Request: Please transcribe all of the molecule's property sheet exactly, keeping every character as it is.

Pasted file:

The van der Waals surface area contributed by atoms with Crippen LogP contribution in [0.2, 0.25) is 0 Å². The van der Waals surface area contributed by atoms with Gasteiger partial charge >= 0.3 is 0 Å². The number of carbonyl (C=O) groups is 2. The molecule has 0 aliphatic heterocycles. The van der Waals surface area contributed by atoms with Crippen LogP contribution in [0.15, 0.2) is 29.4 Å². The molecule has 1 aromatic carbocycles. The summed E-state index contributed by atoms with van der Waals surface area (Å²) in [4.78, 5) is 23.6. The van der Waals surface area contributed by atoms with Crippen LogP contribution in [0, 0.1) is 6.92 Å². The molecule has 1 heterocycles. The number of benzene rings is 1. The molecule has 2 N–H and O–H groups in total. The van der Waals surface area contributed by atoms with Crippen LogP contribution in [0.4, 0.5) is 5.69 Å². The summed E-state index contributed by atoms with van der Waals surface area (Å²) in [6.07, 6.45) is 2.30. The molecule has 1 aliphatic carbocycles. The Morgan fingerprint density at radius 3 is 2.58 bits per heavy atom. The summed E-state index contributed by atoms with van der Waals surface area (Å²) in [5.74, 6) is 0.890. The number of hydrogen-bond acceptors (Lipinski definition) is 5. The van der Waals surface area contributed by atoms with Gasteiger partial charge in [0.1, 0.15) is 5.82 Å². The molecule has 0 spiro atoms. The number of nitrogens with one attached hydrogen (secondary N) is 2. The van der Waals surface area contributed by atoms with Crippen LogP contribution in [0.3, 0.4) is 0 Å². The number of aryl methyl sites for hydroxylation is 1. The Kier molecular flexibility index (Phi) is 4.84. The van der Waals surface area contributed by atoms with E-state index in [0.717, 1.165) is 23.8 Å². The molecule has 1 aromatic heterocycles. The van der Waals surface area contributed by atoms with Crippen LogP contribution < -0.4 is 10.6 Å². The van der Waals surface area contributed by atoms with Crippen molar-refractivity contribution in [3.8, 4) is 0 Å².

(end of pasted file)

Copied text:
The van der Waals surface area contributed by atoms with Crippen LogP contribution in [0.2, 0.25) is 0 Å². The van der Waals surface area contributed by atoms with Gasteiger partial charge >= 0.3 is 0 Å². The number of carbonyl (C=O) groups is 2. The molecule has 0 aliphatic heterocycles. The van der Waals surface area contributed by atoms with Crippen LogP contribution in [0.15, 0.2) is 29.4 Å². The molecule has 1 aromatic carbocycles. The summed E-state index contributed by atoms with van der Waals surface area (Å²) in [4.78, 5) is 23.6. The van der Waals surface area contributed by atoms with Crippen LogP contribution in [0, 0.1) is 6.92 Å². The molecule has 1 heterocycles. The number of benzene rings is 1. The molecule has 2 N–H and O–H groups in total. The van der Waals surface area contributed by atoms with Crippen LogP contribution in [0.4, 0.5) is 5.69 Å². The summed E-state index contributed by atoms with van der Waals surface area (Å²) in [6.07, 6.45) is 2.30. The molecule has 1 aliphatic carbocycles. The Morgan fingerprint density at radius 3 is 2.58 bits per heavy atom. The summed E-state index contributed by atoms with van der Waals surface area (Å²) in [5.74, 6) is 0.890. The number of hydrogen-bond acceptors (Lipinski definition) is 5. The van der Waals surface area contributed by atoms with Gasteiger partial charge in [0.1, 0.15) is 5.82 Å². The molecule has 0 spiro atoms. The number of nitrogens with one attached hydrogen (secondary N) is 2. The van der Waals surface area contributed by atoms with Crippen LogP contribution in [0.3, 0.4) is 0 Å². The number of aryl methyl sites for hydroxylation is 1. The Kier molecular flexibility index (Phi) is 4.84. The van der Waals surface area contributed by atoms with E-state index in [0.717, 1.165) is 23.8 Å². The molecule has 1 aromatic heterocycles. The van der Waals surface area contributed by atoms with Crippen LogP contribution < -0.4 is 10.6 Å². The van der Waals surface area contributed by atoms with Crippen molar-refractivity contribution in [3.8, 4) is 0 Å².